I jumped back to reference again to get the exact shape I needed for the silhouette of his nose.
I made slight adjustments with clayshapers until it looked right. I needed to come back and do more smoothing later, but this was a pretty good shape for now.
With the face coming together, I got to work adding his luscious, wavy hair. Lord Smirksby has fairly poofy hair, so I added quite a bit of extra clay around his hairline.
More was added on the top and back, and then everything was smoothed together.
Obviously too smooth and monolithic, but the basic volume looked about right.
With that set, I started etching in the waves of his locks. These were again done with the edge of an Angle Chisel clayshaper.
My reference photos showed that he combs his hair outward from the right-side part, with the angle pulling up over his ears and dropping down again toward the back. There are also frequently little “wings” that pick up in front of, behind, and above his ears, because Space Minister O’Handsomeson is genetically engineered for maximum casual tousledness at all times.
Everything was pulled in toward the back of the head. Everything was a bit too straight on this pass, so I would come back in a bit to fray things up a bit.
Turning the model around to check different angles, I could see that Justin didn’t yet have quite enough Hockey Hair on the back of his head.
At this point I started worrying that people would assume I had sculpted a Tom Cruise mini. Justin Trudeau and Tom Cruise don’t look much alike, but Cartoon Tom Cruise and Cartoon Justin Trudeau are practically twins.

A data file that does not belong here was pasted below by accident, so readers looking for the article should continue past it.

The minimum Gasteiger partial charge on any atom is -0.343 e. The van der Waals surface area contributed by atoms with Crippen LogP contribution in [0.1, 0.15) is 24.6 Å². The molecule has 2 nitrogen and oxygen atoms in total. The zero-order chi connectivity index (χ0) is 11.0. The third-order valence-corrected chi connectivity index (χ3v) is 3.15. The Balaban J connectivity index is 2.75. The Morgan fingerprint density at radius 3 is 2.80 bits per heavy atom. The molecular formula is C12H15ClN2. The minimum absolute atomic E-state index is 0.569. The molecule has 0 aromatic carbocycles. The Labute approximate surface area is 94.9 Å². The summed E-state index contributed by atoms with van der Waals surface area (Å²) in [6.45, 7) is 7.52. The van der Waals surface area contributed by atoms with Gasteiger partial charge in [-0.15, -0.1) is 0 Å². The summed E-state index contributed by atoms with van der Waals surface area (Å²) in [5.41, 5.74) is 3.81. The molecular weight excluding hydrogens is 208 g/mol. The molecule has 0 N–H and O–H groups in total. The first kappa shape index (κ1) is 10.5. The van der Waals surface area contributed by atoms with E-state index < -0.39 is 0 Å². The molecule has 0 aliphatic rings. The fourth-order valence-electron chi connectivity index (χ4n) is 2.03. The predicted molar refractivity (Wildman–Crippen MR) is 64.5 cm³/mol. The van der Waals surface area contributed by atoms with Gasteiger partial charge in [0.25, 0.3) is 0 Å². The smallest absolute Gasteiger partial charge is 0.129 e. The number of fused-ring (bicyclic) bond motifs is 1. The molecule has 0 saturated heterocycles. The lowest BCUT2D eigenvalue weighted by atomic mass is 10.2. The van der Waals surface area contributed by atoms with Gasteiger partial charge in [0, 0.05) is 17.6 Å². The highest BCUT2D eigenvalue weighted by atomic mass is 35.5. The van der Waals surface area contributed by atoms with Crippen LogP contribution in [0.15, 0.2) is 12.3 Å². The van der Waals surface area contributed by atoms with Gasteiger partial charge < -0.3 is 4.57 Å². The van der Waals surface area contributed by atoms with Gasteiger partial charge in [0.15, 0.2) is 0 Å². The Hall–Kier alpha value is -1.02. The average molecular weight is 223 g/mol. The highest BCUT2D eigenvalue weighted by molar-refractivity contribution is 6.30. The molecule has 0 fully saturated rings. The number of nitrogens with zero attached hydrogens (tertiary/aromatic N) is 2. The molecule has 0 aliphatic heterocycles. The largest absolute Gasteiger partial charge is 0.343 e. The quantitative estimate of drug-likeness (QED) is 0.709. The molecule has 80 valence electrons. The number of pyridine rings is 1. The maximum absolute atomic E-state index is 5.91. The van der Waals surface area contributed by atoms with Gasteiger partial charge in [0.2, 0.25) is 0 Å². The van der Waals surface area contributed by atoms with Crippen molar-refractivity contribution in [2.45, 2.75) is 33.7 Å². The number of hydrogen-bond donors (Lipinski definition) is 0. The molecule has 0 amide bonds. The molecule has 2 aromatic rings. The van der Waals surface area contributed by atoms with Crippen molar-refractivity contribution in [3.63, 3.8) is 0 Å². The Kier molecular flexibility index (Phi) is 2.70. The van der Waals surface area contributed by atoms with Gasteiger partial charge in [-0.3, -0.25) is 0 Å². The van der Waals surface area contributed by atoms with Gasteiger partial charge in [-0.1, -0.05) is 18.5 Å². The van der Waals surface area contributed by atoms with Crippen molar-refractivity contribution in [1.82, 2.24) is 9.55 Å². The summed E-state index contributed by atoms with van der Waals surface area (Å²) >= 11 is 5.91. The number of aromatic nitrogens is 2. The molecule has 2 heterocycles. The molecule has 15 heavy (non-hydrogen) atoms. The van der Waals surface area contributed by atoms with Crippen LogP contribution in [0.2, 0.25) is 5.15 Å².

More noise was added on the back. Looking pretty good. 🙂
And with that, I baked the model and got to painting!
I’ve had an airbrush for three years, and from the start I’ve been really puzzled about why people like them. They just never seem to cooperate for me, taking lots of extra time for an effect I could do with normal brushes. However, my previous airbrush was a siphon feed with a huge paint tank, and I was told a lot of my frustration was likely rooted in the brush I was using. I decided to do the science on that theory, and bought a Badger Sotar with a small gravity-feed cup on top, and this project was the first time I had an opportunity to use it.
First I painted his legs black (highlighted up through P3 Coal Black and Trollkin Base), then masked them out with painter’s tape to protect them during the next layer.
The torso was airbrushed in layers of P3 Trollkin -> P3 Frostbite -> Vallejo Air White. I didn’t want him to just have a plain white shirt, so I masked off most of it to let medo a second colour down one arm and part of the torso.
This used P3 Umbral Umber -> P3 Sanguine Base -> P3 Khador Red Base.
The result was… okay? The white was certainly easier than it would have been with brushes, but I feel like I could have done a better job on the red and black if I hadn’t bothered with the airbrush. And since the masking lifted slightly during the paint process, I still needed to go back with a brush anyway to clean everything up.
So, yeah– I remain a non-convert to the Airbrush Cult, but further testing is planned before I draw any harsh conclusions– specifically, in the form of my work-in-progress Bakunin army, which will have the bulk of its paint applied with an airbrush when I get to it later this year.
Anyway, enough of that. Let’s all just prop our chins up in our palms and sigh at all of the majesty.
The crisis of leadership is over, friends.
Space Canada is in good hands.